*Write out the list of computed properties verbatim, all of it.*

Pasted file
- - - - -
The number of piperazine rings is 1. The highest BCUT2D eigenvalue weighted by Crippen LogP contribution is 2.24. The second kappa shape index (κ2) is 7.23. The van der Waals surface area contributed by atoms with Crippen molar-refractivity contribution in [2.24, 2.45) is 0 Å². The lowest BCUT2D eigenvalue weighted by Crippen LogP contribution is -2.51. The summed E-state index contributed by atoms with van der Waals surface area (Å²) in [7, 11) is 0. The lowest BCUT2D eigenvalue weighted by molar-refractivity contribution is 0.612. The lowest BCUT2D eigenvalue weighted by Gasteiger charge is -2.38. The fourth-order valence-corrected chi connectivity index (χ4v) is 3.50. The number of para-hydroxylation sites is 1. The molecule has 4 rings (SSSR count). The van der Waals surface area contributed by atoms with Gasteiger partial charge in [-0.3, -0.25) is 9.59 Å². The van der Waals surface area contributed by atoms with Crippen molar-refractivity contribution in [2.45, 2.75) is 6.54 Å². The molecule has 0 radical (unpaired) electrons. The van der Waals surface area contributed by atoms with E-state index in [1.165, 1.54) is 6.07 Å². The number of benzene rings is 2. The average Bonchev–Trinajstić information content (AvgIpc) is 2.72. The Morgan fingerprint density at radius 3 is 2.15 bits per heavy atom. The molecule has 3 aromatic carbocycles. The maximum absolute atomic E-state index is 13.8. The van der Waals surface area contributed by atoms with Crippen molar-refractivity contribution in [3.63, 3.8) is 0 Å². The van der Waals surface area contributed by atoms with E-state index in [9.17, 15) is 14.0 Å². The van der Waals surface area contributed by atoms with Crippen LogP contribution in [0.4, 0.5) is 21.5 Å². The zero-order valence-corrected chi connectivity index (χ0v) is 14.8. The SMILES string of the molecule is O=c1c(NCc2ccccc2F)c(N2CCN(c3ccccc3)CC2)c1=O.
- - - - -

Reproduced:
The number of piperazine rings is 1. The highest BCUT2D eigenvalue weighted by Crippen LogP contribution is 2.24. The second kappa shape index (κ2) is 7.23. The van der Waals surface area contributed by atoms with Crippen molar-refractivity contribution in [2.24, 2.45) is 0 Å². The lowest BCUT2D eigenvalue weighted by Crippen LogP contribution is -2.51. The summed E-state index contributed by atoms with van der Waals surface area (Å²) in [7, 11) is 0. The lowest BCUT2D eigenvalue weighted by molar-refractivity contribution is 0.612. The lowest BCUT2D eigenvalue weighted by Gasteiger charge is -2.38. The fourth-order valence-corrected chi connectivity index (χ4v) is 3.50. The number of para-hydroxylation sites is 1. The molecule has 4 rings (SSSR count). The van der Waals surface area contributed by atoms with Gasteiger partial charge in [-0.3, -0.25) is 9.59 Å². The van der Waals surface area contributed by atoms with Crippen molar-refractivity contribution in [2.45, 2.75) is 6.54 Å². The molecule has 0 radical (unpaired) electrons. The van der Waals surface area contributed by atoms with E-state index in [1.165, 1.54) is 6.07 Å². The number of benzene rings is 2. The average Bonchev–Trinajstić information content (AvgIpc) is 2.72. The Morgan fingerprint density at radius 3 is 2.15 bits per heavy atom. The molecule has 3 aromatic carbocycles. The maximum absolute atomic E-state index is 13.8. The van der Waals surface area contributed by atoms with Crippen molar-refractivity contribution in [3.63, 3.8) is 0 Å². The van der Waals surface area contributed by atoms with E-state index in [9.17, 15) is 14.0 Å². The van der Waals surface area contributed by atoms with Crippen LogP contribution in [0.4, 0.5) is 21.5 Å². The zero-order valence-corrected chi connectivity index (χ0v) is 14.8. The SMILES string of the molecule is O=c1c(NCc2ccccc2F)c(N2CCN(c3ccccc3)CC2)c1=O.